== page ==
The joy of greeting cards
Mar 24, 2021 | by Becky Oeltjenbruns
Spring is a busy time for my family, friends and colleagues. We have dozens of birthdays to celebrate and while a text can be a great way to convey well wishes, there’s a special joy in getting a card in the mail. Opening the mailbox and finding a colorful envelope addressed to you is a treat. (Especially when it feels like the mailman delivers more bills than anything else!) People have sent greeting cards throughout the ages. Scholars trace its origins to the ancient Chinese, who sent notes to ring in the new year. Even the early Egyptians sent scrolls for personal messages. By the 15th century greeting cards expanded to Europe, becoming part of the Valentine’s Day tradition. But the mid-1800s to early 1900s was a period of huge progress in the burgeoning greeting card industry.
In the year 1850 a German immigrant by the name of Louis Prang arrived in Boston. Louis fled from his native Germany, after the failed revolution of 1848 – a revolution which sought to unify Germany and usher in a new era of democracy. When he came ashore he brought with him years of experience with engraving and printmaking, along with a love for his fellow man. His generous spirit translated into his art, first with civic prints and maps, but then he caught wind of a trend in England.
Christmas cards became popular in England during the early 1840s. Legend has it the first card was created to help with a surprisingly modern problem. Sir Henry Cole was a busy and popular figure in his hometown. The British, in the tradition of the Chinese, sent handwritten notes to loved ones during the holidays. For someone like Sir Henry, trying to manage business alongside a frantic Christmas schedule, there just weren’t enough hours in the day. So next time you’re feeling the squeeze from your to-do list, it’s okay. Even the proper Victorians struggled with holiday expectations! Sir Henry decided the only way he could manage was to enlist the help of an artistic friend. Given that this was the era of industrialization, I’m not surprised that Sir Henry blended creativity with technology. That first year the duo made 1,000 cards and the artist (John Calcott Horsley) sold the extras. One man’s solution became the catalyst for a movement and provided inspiration for Louis Prang.
Always the romantic, Louis would imprint his cards with a rose in honor of his wife Rosa.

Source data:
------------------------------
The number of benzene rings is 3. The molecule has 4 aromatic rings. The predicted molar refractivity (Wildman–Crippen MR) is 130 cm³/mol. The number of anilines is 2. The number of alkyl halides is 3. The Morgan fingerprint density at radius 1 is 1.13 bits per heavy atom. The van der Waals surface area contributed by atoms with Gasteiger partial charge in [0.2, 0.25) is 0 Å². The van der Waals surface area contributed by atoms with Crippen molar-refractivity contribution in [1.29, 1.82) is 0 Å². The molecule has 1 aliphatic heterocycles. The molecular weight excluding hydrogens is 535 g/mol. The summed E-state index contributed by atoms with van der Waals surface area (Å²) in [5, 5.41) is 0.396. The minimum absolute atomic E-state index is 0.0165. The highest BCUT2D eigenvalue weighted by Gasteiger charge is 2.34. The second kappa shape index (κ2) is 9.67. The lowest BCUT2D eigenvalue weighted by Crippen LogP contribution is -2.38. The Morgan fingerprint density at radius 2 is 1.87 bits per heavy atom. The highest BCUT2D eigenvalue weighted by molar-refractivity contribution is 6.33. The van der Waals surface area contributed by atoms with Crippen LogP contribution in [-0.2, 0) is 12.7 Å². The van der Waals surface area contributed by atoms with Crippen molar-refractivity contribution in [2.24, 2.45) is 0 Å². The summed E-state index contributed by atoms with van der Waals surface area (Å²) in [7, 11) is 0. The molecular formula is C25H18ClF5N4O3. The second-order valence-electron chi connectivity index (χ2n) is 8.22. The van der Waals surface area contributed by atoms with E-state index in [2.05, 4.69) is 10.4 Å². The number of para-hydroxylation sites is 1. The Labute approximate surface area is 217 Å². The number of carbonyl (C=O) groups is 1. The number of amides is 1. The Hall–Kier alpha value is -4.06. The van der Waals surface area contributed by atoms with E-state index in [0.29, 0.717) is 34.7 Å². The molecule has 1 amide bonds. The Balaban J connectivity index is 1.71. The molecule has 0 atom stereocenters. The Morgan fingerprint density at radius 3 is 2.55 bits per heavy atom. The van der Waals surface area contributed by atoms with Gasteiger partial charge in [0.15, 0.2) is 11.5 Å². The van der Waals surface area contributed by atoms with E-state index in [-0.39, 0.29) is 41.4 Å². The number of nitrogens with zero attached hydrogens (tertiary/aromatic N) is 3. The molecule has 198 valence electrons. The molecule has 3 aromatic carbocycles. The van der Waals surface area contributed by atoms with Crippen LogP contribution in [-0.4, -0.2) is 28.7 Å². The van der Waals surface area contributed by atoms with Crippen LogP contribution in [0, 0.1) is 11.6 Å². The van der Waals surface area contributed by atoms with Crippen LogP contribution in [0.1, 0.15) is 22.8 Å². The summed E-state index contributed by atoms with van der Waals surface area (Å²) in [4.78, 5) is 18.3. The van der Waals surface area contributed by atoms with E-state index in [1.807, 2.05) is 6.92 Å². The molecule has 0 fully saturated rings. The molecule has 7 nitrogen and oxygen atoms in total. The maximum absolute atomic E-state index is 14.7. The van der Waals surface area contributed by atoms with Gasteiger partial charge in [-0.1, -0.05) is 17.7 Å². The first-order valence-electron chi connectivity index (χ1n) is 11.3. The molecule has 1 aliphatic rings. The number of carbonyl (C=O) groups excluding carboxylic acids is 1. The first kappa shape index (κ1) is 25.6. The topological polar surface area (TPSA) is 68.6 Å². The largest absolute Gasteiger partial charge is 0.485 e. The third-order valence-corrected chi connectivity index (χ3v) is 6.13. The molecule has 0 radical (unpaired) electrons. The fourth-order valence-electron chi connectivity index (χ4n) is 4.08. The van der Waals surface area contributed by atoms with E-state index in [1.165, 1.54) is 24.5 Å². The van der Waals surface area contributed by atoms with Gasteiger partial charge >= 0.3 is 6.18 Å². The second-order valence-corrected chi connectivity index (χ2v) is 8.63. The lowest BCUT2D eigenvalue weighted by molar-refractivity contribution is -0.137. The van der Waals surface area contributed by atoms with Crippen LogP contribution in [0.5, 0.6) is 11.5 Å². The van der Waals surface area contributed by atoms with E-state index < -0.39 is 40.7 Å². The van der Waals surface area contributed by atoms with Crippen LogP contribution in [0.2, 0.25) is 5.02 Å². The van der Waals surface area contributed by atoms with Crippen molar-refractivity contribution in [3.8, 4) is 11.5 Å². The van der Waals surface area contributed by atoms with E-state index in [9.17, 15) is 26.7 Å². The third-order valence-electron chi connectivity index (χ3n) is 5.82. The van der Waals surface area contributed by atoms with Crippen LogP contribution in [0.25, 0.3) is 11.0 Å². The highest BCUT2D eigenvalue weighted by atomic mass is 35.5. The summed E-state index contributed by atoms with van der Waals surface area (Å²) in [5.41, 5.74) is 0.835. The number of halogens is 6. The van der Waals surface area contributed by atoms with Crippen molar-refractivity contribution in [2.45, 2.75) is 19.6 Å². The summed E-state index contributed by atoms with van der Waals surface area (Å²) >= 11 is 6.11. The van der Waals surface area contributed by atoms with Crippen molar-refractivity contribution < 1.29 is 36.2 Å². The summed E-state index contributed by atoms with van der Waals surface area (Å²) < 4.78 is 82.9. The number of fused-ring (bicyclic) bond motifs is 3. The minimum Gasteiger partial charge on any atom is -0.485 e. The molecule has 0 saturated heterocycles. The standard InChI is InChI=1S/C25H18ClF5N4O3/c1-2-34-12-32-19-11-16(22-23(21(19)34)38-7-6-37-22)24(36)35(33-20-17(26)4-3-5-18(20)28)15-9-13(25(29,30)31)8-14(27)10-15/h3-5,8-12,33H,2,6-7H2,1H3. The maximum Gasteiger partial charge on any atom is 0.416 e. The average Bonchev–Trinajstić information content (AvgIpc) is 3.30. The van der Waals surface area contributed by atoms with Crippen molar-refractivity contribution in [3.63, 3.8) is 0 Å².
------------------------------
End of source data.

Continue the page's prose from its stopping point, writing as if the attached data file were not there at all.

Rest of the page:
By the 1860s printmaking had advanced to include color and that meant the floodgates were opened. Christmas cards in full, vibrant hues could be a reality. Louis was ready to make his mark – first testing out his products in England, then selling them in the Boston area. By the 1880s his company was printing 5 million cards a year. People loved his cards because of their quality, rich colors and striking art. The beautiful designs were thanks to his army of female artisans. Louis was one of the biggest patrons of female artists and by offering steady, good-paying jobs to women in his community he changed the economic trajectory for hundreds of families. He celebrated his artists by hosting highly-publicized competitions and exhibitions. This love of art spilled over into support for art programs in education. Louis went so far as to develop teaching programs for art, influencing thousands of students along the way.
I would suspect we are still seeing the impact from his legacy today. We all stand on the shoulders of other’s past accomplishments and Louis Prang’s pioneering efforts gave female artists and the arts appreciation movement itself a strong foundation that we’re building upon all these years later. I don’t think I’ll look at a Christmas card again in quite the same way! Sadly, Louis passed away in 1909 – but there was a young man from Nebraska who was poised to carry the baton.
Thinking about collecting vintage Christmas cards? Here’s a great article to help you prepare for this adventure!
In January of 1910, Joyce Clyde Hall packed up his favorite postcards in a couple of shoeboxes and headed to the big city (Kansas City, Missouri). Starting out as a street vendor, his picture postcards quickly became a local favorite. In time his business expanded and his brother joined him to help run the day-to-day operations. A couple years into their efforts a fire destroyed everything in their warehouse. They found themselves $17,000 in debt (in today’s money that’s nearly $500,000). Undaunted, they pressed on and transitioned from postcards to Valentine’s and Christmas cards. Like Louis Prang or Sir Henry Cole before them, their workshop was a source of innovation. In 1917 they invented gift wrap, which became a runaway success. In the 1930s, during the height of the Great Depression, they signed a licensing deal with Walt Disney. But they weren’t just focused on their product offerings. The Hall brothers understood that there is an art to selecting the perfect card for your friend or family member. Hallmark cards were the first to be displayed on a rack, allowing their customers to look at all the cards before making a final selection.
The joy of greeting cards isn’t just found in the smile that it brings to the recipient, but in the happiness you feel when you find the card that conveys exactly what you want to say to your special person. In 1944 Hallmark debuted their tagline: “when you care enough to send the very best.” In this modern world where so many things are becoming less tactile (even art itself!) the simple act of sending a greeting card is refreshing. It connects us to a really beautiful tradition of reaching out to the people we care about during those moments when we need to offer support, share a laugh, or celebrate. So tell me dear reader, who are you going to send a card to this Spring?